Paul V. Coates -- Confidential File, May 15, 1959
May 15, 2009 | 2:00 pm
A Borderline Case That IS BorderlineThe keepers of the keys at Tijuana jail have finally pulled a blunder of major significance.
In the past they've confined their harassment of tourists to arresting hapless crapshooters, traffic victims and bullfight aficionados.
But last week they committed the serious diplomatic blunder of tossing Benny Stone into the clink. And Benny is no man to trifle with.
This whole thing, believe me, will cause international reprisals even more devastating than the time we beat the pantalones off Leo Carrillo's great-grandfather at the Battle of Cahuenga Pass.
My friend Benny is a gentle-hearted but volatile sidewalk pitchman, dealing in penny balloons, nylons, candy bars, razor blades and badges with funny sayings on them.
Maybe you remember Benny. He made headlines one day back in 1947 when he set up his suitcase department store at the corner of 6th and Main. Suddenly overwhelmed by the sight of so many sad-looking people walking by, Benny began tossing them candy bars and rolls of nickels. It started a small riot in which one lady was briefly hospitalized for cuts and bruises, and Benny Stone was briefly hospitalized for observation.
"They said they wanted to find out how nuts I was," Benny told me later. "What's nuts? Because I like to make sad people happy? Rockefeller gave away money. They called him nuts?"
Benny shrugged. "Rockefeller gave away dimes. Stone gives away nickels. You got to start somewhere."
After that bitter taste of fame, my friend Benny was able to stay out of the headlines. But he continued his relentless pursuit of making the sad people happy.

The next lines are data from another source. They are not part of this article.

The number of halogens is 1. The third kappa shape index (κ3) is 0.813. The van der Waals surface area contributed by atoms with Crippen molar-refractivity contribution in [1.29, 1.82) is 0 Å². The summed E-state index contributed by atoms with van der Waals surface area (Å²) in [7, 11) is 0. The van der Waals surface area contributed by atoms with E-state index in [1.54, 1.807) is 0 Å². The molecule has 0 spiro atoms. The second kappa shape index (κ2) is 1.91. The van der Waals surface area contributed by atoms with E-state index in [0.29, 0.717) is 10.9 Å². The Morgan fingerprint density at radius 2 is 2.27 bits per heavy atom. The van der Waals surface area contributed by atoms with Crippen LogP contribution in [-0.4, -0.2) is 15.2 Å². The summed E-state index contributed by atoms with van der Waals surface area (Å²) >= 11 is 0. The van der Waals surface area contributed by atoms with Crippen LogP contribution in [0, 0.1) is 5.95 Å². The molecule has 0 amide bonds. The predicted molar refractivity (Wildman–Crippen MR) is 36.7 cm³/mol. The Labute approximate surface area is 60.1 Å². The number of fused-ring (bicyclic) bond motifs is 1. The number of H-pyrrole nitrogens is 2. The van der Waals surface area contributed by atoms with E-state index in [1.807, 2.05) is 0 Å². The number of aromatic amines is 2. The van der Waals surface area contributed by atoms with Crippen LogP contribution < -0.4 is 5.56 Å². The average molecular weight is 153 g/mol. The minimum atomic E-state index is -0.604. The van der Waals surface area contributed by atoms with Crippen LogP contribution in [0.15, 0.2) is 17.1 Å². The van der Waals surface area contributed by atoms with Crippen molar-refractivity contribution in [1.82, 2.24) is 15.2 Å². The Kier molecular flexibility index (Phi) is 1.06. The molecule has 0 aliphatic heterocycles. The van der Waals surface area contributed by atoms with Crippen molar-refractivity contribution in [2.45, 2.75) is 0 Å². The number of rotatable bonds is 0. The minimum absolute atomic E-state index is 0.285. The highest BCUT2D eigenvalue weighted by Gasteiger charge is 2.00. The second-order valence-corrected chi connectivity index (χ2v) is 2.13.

The last I heard, he had become the self-appointed protector of Casa de Cuna, an impoverished little orphanage on the outskirts of Tijuana. Each week he'd go around from store to store in L.A. begging food and clothes. And each weekend he'd bring what he collected down to his orphans.
But yesterday, Benny, the Patron Saint of the Sad People, came storming into my office. He blew two blasts on a thin whistle from his stock of merchandise to make sure he had my complete attention. "Look at me." he commanded. "You're lucky I'm alive. I was seven days in the Tijuana jail and I lost seven pounds. I'm like a bag of skin and bones."
Benny did a furious pirouette for my inspection. "What'd they arrest you for?" I asked.
"Who knows what'd they arrest me for?" he shouted. "I brought the food to my orphans and I was on my way home. I was standing on a street corner looking in a window when a cop came over and asked who I am. So I told him. So he starts questioning me what am I doing in Tijuana. So I told him I'm not doing nothing. I'm just standing. Is something wrong with that? It's a free country. So he tells me I'm arrested for having in my possession lewd literature."
"Benny", I said, "you?"
He waved his hand impatiently. "I had a copy of Playboy magazine in my back pocket."
Not Eating Can Be Fatal
Benny sat down for a moment, then jumped up. "I told him I had important friends, if he tried anything on me, he'd wind up pounding a beat in Staten Island somewhere. But they put me in jail. Seven days, I almost starved to death from not eating."
He began pacing up and down. "They won't get away with it," he cried. "I'm gonna close that border once and for all."
Benny thrust a soiled piece of notebook paper in front of me. "Look at this," he said. "I got 15 signatures from people who want to join my committee."
"What committee?" I asked.
"The committee," my friend Benny said, "of volunteers to stand at the border and keep everybody from getting in or out."